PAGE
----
Big Tidbit: We are always intrigued by demographics, which sometimes underpin big economic trends without being obvious. Lacy Hunt, in the Fourth Quarter Hoisington Report reprinted by Mauldin yesterday, names a slew of influences on the US and global economy and ends with some alarming data on “eroding” demographics. The US is starting to look like Japan….
“Weak population growth, a baby bust, an aging population and an unprecedented percentage of 18- to 34-year olds living with parents and/or other family members characterize current U.S. demographics, and all constrain economic growth. Moreover, real disposable income per capita is so weak that these trends are more likely to worsen rather than improve.”
Real disposable income has fallen over the past 10 years to a negative 1%. See the chart. It’s an odd calculation method. Sneaky use of data? We don’t know, but probably not.
“In the fiscal year ending July 1, 2016, U.S. population increased by 0.7%, the smallest increase on record since The Great Depression years of 1936-1937 (Census Bureau). The fertility rate, defined as the number of live births per 1,000 for women ages 15-44, reached all time lows in 2013 and again in 2015 of 62.9 (National Center for Health Statistics). The average age of the U.S. reached an estimated 37.9 years, another record (The CIA World Fact Book). Population experts expect further increases for many years into the future. For the decade ending in 2015, 39.5% of 18-to 34-year olds lived with parents and/or other family members, the highest percentage for a decade since 1900, with the exception of the one when new housing could not be constructed because the materials were needed for World War II.”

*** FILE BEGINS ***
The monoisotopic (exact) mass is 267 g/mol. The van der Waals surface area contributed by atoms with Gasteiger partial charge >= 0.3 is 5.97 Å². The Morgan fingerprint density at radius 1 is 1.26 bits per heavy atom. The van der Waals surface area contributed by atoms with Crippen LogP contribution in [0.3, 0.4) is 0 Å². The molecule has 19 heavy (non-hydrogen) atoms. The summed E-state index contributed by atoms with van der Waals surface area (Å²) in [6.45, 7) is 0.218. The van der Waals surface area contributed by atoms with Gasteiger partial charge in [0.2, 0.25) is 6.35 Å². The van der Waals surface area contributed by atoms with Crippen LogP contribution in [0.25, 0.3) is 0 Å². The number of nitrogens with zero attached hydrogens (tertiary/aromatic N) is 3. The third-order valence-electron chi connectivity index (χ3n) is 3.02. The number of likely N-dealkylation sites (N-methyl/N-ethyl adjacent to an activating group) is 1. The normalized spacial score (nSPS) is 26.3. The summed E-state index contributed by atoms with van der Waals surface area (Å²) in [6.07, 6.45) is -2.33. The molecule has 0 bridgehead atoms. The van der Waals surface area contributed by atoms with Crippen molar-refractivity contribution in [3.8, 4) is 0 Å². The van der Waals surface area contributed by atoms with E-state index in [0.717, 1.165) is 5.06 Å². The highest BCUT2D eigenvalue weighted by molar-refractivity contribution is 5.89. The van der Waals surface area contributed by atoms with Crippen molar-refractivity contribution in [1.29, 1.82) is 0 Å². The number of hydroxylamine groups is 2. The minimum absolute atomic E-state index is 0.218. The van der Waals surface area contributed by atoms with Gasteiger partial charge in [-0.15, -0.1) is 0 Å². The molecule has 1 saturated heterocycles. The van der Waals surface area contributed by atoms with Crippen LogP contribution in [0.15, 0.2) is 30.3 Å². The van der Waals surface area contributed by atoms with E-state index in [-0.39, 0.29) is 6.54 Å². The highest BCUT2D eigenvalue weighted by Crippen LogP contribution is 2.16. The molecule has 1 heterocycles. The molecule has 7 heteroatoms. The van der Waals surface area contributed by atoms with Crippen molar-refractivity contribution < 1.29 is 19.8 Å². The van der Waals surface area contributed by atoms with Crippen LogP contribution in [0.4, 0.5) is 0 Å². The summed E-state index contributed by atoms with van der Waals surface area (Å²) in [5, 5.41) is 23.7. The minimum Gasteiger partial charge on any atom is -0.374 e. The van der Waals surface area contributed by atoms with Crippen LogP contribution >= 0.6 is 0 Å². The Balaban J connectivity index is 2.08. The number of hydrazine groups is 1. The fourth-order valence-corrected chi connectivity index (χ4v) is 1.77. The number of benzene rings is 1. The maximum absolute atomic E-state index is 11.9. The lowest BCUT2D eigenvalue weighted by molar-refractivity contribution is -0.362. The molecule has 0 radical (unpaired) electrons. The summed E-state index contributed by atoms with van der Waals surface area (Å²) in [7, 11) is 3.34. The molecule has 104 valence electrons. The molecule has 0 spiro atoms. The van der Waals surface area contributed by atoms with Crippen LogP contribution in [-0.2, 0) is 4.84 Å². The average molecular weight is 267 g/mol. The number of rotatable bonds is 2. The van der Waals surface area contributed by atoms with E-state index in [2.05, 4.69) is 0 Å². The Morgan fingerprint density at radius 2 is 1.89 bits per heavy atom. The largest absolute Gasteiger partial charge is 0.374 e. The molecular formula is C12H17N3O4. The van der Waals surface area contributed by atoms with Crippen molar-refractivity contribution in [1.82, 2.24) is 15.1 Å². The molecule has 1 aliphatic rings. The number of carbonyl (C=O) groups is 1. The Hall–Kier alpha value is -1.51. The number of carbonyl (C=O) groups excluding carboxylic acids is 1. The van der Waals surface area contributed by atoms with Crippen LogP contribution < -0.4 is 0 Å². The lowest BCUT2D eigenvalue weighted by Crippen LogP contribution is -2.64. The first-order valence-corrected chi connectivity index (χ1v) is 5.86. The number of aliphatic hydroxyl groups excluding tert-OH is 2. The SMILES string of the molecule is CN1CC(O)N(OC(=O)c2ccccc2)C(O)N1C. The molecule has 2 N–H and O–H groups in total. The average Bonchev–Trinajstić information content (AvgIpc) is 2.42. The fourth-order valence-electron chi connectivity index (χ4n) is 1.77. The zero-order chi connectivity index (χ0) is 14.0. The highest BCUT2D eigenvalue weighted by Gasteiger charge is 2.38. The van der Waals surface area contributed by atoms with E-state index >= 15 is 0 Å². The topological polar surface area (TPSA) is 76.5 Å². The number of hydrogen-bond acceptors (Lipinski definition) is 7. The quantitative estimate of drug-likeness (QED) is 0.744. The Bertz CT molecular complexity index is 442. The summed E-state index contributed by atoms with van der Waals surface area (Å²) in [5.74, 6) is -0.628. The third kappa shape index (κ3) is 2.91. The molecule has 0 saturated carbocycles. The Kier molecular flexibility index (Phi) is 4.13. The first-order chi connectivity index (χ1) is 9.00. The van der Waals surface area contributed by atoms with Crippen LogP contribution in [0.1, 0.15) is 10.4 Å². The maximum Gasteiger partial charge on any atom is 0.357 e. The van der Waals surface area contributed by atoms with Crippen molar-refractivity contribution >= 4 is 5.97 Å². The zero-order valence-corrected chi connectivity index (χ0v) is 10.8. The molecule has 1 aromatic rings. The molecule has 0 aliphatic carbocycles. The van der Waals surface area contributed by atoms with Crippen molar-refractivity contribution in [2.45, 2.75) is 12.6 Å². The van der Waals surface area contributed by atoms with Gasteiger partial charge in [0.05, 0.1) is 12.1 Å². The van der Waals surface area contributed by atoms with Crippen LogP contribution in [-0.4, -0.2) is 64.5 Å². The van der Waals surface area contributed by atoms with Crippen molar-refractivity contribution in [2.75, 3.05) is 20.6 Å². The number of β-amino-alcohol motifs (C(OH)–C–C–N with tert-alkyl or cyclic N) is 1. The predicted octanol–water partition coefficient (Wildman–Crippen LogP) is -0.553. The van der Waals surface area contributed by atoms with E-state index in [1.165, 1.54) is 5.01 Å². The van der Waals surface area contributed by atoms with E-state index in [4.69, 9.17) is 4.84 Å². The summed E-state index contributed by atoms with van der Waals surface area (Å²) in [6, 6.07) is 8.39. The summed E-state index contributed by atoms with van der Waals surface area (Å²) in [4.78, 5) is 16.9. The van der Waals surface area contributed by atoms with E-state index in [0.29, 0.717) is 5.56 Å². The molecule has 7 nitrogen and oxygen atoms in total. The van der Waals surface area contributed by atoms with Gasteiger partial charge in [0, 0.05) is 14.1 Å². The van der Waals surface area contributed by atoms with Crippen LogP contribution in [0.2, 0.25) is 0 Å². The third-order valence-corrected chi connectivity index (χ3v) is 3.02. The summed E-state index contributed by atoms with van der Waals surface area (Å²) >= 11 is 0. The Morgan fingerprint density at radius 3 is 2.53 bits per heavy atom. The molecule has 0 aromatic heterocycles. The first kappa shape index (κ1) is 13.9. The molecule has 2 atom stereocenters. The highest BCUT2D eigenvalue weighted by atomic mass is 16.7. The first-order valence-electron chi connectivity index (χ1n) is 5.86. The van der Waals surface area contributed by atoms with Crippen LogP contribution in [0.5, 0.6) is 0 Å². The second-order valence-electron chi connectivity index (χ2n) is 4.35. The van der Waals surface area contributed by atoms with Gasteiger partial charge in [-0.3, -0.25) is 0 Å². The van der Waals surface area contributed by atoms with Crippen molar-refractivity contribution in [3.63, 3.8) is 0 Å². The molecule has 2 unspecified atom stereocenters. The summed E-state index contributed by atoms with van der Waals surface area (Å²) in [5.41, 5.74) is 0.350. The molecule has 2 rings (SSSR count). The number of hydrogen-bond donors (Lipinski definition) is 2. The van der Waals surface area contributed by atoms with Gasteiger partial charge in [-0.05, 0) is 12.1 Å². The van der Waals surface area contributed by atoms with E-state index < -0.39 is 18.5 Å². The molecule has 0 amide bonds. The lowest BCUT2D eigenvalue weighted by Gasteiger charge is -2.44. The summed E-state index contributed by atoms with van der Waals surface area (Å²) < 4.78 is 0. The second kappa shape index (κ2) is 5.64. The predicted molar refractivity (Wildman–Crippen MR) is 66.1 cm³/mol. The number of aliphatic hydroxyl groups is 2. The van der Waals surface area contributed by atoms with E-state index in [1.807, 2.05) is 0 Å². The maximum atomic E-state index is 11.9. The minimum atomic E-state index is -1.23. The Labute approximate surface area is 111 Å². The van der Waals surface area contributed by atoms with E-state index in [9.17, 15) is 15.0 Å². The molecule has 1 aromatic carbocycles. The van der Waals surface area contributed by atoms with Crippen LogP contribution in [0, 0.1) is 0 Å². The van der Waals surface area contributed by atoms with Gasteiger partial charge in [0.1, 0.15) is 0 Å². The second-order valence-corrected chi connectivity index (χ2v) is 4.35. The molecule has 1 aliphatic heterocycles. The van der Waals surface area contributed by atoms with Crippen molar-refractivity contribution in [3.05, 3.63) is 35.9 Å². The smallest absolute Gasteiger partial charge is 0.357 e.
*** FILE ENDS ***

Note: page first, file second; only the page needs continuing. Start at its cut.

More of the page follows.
And “Over time, birth, immigration and household formation decisions have been heavily influenced by real per capita income growth. Demographics have, in turn, cycled back to influence economic growth. If they are both rising, a virtuous long-term cycle will emerge. Today, however, a negative spiral is in control. In the ten years ending in 2016, real per capita disposable income rose a mere 1%, less than half of the 50-year average and only one-quarter of the growth of the 3.9% peak reached in 1973. In view of the enlarging debt overhang, which is the cause of these mutually linked developments, economic growth should continue to disappoint. There will likely be intermittent spurts in economic activity, but they will not be sustainable.” As a result of demographics and other factor, pent-up demand is exhausted.
This sounds about right. The baby boomer generation is anti-materialistic now and downsizing like crazy. The youngsters are shunning fabulous garage and Craigs List sales of antiques (in favor of fewer things overall and shiny plastic things when they do acquire stuff).
By now everyone has seen the George Carlin rant about “stuff” from 1986. This demographic work means the Trump economy faces a severe headwind. Tax deals and trade deals cannot create disposable income out of whole cloth, can they?
By Barbara Rockefeller